Remembering the best stories of the 2018 FIFA World Cup

Recapping a memorable and momentous month in Russia

Antoine Griezmann, Luka Modric and Domagoj Vida at the 2018 World Cup.
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From June to July, students across the globe escaped the realities of their summer jobs and classes to passionately support their favourite national teams at the 2018 FIFA world cup.

With massive upsets, goals that took our breaths away, and more penalty kick shootouts than we could handle, this past World Cup will surely be remembered as one of the best in the tournament’s celebrated history. 

If you didn’t catch the whole thing, don’t stress it. The Journal recapped some of the most notable and unforgettable storylines at this year’s World Cup. 

France triumphs on the grandest of stages

One by one, the world’s greatest soccer powers—Germany, Spain, and Brazil—were knocked out until the pool of eligible world cup winners was narrowed down to France and Croatia, who proved to be two of the most exciting teams in the tournament.

Led by star striker Antoine Griezmann and lightning-fast 19-year-old Kylian Mbappe, Les Bleus came into the finals in dominant fashion, conceding just one loss throughout the tournament.  

Surprise finalist Croatia—led by eventual Golden Ball winner Luka Modric and dynamic striker Mario Mandzukic—were fresh off three come-from-behind victories in the knockout stages, two coming by way of penalty kicks.

Although Croatia managed to tie the score 1-1 in the 28th minute, they were ultimately unable to work their comeback magic for a fourth straight match. The perfectly executed French counterattack resulted in their winning 4-2. 

If their play in the tournament was any indication, France was as worthy a world cup winner as any. They recorded four clean sheets in seven total games and had the highest shot-conversion rate of all participating teams. 

France’s win over Croatia marked their second world cup victory. With a young core of Mbappe, Paul Pogba and Samuel Umtiti, France fans may not need to wait much longer to see a repeat performance.

Croatia’s Domagoj Vida sparks political outrage

The Croatian national team’s improbable run to the finals was nearly soured by a controversy surrounding defender Domagoj Vida.

After Croatia’s quarter final victory over host country Russia, video emerged of Vida shouting, “Glory to Ukraine” and, “Belgrade burns” alongside his team’s coach, Ognjen Vukojevic. 

Upon release, the video sparked outrage amongst Russian supporters, demanding accountability and penalties for what many viewed as political provocation. 

FIFA handed Vida a formal warning and Vukojevic was fired by the Croatian team to avoid further conflict. This was the second politically-charged penalty imposed during the tournament, after three Swiss players were fined for making hand gestures reminiscent of the Albanian flag during a group stage match against Serbia.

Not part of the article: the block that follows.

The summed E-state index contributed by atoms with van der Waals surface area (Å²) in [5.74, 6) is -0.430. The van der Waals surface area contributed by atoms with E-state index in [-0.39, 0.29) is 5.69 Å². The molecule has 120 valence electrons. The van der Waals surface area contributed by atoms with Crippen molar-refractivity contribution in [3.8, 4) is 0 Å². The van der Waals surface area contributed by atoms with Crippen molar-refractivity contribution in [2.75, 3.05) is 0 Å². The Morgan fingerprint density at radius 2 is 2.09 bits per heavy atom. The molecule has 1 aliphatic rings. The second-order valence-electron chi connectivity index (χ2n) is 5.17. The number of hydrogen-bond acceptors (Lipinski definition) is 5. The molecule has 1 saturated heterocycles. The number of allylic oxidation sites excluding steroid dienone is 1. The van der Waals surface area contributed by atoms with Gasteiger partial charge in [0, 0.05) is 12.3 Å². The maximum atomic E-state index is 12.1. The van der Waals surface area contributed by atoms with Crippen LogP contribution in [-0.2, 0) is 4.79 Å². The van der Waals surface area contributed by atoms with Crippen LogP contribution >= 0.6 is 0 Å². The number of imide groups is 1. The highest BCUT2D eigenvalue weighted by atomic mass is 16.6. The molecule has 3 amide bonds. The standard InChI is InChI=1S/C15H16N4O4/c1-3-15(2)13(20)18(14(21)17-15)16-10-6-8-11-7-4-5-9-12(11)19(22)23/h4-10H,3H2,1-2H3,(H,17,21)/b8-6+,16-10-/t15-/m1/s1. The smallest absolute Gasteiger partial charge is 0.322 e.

VAR makes its international debut

Coming off the heels of goal line technology at the 2014 World Cup, this year’s event introduced the Virtual Assistant Referee (VAR) to aid in a referee’s often difficult decision-making. 

Using this year’s World Cup as testing grounds, VAR reviews a head referee’s decisions through video footage and headset communication.  It was used in numerous controversial in-game situations to accurately catch and call handballs, penalty kicks, and dives.

According to FIFA, 99 per cent of the 335 VAR-reviewed incidents in the world cup’s group stages were successful. The current correct call rate for referees hovers at 95 per cent. 

Although rendering near perfect calls, critics of VAR claimed it led to lengthy stoppages in games and placed heaps of pressure on referees to go back on their word and overturn calls. 

United bid wins 2026 World Cup

The World Cup is coming to Canada. 

A collective bid between Canada, the United States and Mexico edged out Morocco at the 68th FIFA Congress in Moscow to host the 2026 World Cup. It marks the first time the tournament will be hosted on Canadian soil. 

Although entered as a combined bid, the US will host a majority of the matches (60), while Canada and Mexico have been allotted 10 games each. Toronto, Edmonton, and Montreal will host domestic matches.

Canada has not made an appearance at the World Cup since 1986 but, as hosts, will earn an automatic place in the tournament. 

Only eight years away, Canada will hope to develop a skilled and competitive team that can proudly represent the nation at home. 

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